If you could spend part of your networking hours cultivating relationships with people who share your interests and passions, that would sound quite ideal in my estimation. You are connecting with people who you already share 'like minded interests'. Sharing activities you are already passionate about gives you an instant connection with a variety of people including your clients and prospects and this is an extremely valuable networking opportunity. So how do you start– 1. Identify your areas of passion and focus on the one or two activities that might deliver the highest concentration of new connections.
- Choose an activity that you are genuinely interested in. The goal of this approach is to make networking even more enjoyable.
- Think about your current activities. Do they offer a strong potential for meeting your ideal client(s).
- If not, consider other areas of interest that may present this opportunity.
- List places where people with the same interest tend to naturally congregate. Consider:
- What events do they attend?
- What venues do they frequent?
- What clubs do they belong to?
- Schedule and/or attend two to three events each quarter based on your personal interests. 4. With a variety of groups and organizations that you may tap into- time is always a factor. Think of using my '2-2-2' theory here. 1.Attend two meetings or events- This will help you in several ways:
- You will experience the organization or group first hand.
- You will see whether the organization will meet your particular needs.
- You will meet people involved in the organization.
- You can access a schedule of events and find out their long-term goals.
- 2.Meet two people and exchange contact information.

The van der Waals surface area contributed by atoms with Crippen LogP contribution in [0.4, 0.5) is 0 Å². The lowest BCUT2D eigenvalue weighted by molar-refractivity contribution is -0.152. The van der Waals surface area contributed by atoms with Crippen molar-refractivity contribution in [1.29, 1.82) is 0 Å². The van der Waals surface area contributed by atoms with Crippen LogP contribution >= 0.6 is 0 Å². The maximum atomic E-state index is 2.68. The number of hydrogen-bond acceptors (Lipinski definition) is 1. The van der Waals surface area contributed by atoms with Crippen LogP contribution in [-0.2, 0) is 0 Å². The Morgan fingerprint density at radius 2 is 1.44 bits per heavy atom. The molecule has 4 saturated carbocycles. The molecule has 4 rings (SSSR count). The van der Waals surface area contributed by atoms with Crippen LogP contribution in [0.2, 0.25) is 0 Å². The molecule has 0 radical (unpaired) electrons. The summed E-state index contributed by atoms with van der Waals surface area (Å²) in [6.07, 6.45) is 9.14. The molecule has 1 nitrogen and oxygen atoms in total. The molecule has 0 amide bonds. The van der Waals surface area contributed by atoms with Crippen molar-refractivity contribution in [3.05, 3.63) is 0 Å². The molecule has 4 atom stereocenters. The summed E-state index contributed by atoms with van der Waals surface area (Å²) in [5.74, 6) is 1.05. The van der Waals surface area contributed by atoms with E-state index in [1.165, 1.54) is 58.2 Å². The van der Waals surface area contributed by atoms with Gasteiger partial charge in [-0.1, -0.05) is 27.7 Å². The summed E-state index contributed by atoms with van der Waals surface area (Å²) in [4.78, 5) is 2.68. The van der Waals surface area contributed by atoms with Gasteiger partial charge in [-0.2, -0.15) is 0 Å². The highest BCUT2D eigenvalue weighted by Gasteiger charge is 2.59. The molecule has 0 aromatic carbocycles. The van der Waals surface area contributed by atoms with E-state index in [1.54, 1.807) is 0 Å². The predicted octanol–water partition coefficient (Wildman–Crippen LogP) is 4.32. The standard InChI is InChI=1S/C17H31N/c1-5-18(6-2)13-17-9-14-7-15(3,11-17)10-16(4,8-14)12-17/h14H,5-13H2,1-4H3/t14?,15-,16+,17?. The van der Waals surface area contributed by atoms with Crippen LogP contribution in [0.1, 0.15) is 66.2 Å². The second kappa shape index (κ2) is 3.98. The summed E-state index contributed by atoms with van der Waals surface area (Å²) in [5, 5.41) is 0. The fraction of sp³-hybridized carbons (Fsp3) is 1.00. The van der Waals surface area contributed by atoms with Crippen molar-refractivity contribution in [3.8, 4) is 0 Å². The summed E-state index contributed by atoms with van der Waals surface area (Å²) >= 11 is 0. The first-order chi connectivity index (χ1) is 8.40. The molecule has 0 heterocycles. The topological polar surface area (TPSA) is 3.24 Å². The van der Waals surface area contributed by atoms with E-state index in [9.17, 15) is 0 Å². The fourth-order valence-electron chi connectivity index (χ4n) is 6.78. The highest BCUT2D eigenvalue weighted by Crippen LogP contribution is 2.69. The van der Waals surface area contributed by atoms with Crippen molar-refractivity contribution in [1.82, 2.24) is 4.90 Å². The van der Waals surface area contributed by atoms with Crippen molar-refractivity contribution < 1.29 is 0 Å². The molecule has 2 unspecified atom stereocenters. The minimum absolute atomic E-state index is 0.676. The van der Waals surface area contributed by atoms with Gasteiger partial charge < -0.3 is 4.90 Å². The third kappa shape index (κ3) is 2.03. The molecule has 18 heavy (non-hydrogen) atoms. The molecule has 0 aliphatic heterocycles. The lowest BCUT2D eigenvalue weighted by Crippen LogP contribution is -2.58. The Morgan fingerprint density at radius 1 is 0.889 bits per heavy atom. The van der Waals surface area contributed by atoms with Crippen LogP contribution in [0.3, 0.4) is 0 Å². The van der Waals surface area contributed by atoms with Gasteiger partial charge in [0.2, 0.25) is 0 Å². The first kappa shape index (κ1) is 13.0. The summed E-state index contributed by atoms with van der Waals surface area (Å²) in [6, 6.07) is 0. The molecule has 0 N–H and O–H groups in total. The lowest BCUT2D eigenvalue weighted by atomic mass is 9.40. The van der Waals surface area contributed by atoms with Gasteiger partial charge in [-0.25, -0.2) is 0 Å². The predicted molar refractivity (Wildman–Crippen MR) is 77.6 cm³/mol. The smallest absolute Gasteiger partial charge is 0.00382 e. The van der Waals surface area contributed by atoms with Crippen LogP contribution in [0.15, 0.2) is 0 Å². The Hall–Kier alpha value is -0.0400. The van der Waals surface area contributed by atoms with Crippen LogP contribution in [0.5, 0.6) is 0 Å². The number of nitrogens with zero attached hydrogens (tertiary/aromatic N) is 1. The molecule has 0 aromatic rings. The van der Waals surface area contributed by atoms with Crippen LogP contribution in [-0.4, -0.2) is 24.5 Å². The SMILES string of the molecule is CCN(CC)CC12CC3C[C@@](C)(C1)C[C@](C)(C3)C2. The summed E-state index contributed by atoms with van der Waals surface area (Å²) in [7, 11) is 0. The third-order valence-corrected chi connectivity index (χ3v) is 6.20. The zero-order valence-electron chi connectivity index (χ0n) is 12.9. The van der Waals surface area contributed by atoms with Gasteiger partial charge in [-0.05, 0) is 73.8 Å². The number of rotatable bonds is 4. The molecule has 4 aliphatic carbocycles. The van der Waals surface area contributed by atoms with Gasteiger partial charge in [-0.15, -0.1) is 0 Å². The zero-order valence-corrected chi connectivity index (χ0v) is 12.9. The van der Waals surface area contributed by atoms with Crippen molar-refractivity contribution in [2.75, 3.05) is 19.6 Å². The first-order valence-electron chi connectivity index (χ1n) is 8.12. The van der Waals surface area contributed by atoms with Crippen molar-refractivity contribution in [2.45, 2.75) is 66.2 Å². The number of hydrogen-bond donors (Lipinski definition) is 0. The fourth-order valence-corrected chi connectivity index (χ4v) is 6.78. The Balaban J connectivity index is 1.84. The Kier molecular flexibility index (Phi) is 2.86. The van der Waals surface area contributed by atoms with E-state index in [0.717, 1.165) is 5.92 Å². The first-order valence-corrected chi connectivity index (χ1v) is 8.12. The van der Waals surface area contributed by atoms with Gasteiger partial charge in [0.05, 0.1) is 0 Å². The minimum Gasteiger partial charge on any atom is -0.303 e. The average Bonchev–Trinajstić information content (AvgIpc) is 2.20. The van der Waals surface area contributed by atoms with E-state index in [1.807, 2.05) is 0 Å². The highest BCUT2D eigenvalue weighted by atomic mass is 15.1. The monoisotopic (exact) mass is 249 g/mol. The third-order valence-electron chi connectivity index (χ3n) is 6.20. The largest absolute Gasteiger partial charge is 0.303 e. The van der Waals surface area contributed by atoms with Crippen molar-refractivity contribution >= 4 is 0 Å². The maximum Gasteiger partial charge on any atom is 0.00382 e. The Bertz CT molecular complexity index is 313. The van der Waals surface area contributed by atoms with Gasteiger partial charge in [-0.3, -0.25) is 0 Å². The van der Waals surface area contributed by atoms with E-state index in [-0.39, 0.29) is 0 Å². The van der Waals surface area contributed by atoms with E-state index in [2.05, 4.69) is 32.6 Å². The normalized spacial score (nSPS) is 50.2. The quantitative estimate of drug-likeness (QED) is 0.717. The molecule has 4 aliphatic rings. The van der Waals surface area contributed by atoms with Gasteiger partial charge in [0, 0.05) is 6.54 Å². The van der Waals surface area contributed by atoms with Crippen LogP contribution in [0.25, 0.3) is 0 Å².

- You can ask specific questions about the organization, such as who regularly attends, whether the meetings you attended are typical, and how you can benefit from the group.
- You can find out what kinds of people participate in the group.
- 3.Arrange two follow-up meetings for breakfast, lunch, or coffee. This step is great for its long-term benefits:
- If you join, these two relationships can multiply into many relationships within the group.
- Regardless of whether you join or not, you now have two new connections and can start to build the relationship.
Commitment required If you join a group, commit to participating regularly. These meetings are your opportunity to build relationships and cultivate your network. Ongoing activity and communication will keep you visible. Some best practices to keep in mind:
- Volunteer to help out with the group’s events or projects. Before organizing an event, ask for input and feedback about your ideas.
- Be prepared to describe your job—When someone from with an organization you belong to asks, “What kind of work do you do?”, have a short, memorable answer ready to go. Say something that describes your specialty, such as “I help people plan for retirement” or “I help small business owners manage financial risk.”
Where to go….
- Do a web search for affinity groups and events in your local area.
- Join online communities for your area of interest via LinkedIn, Facebook and Twitter.
- Look for meet up's in your community based on your specific interests.
When you connect with someone over a shared passion, it creates a powerful instant affinity and common bond. A shared passion provides the basis for not only an easy and engaging conversation, it also lays the groundwork for ongoing communication.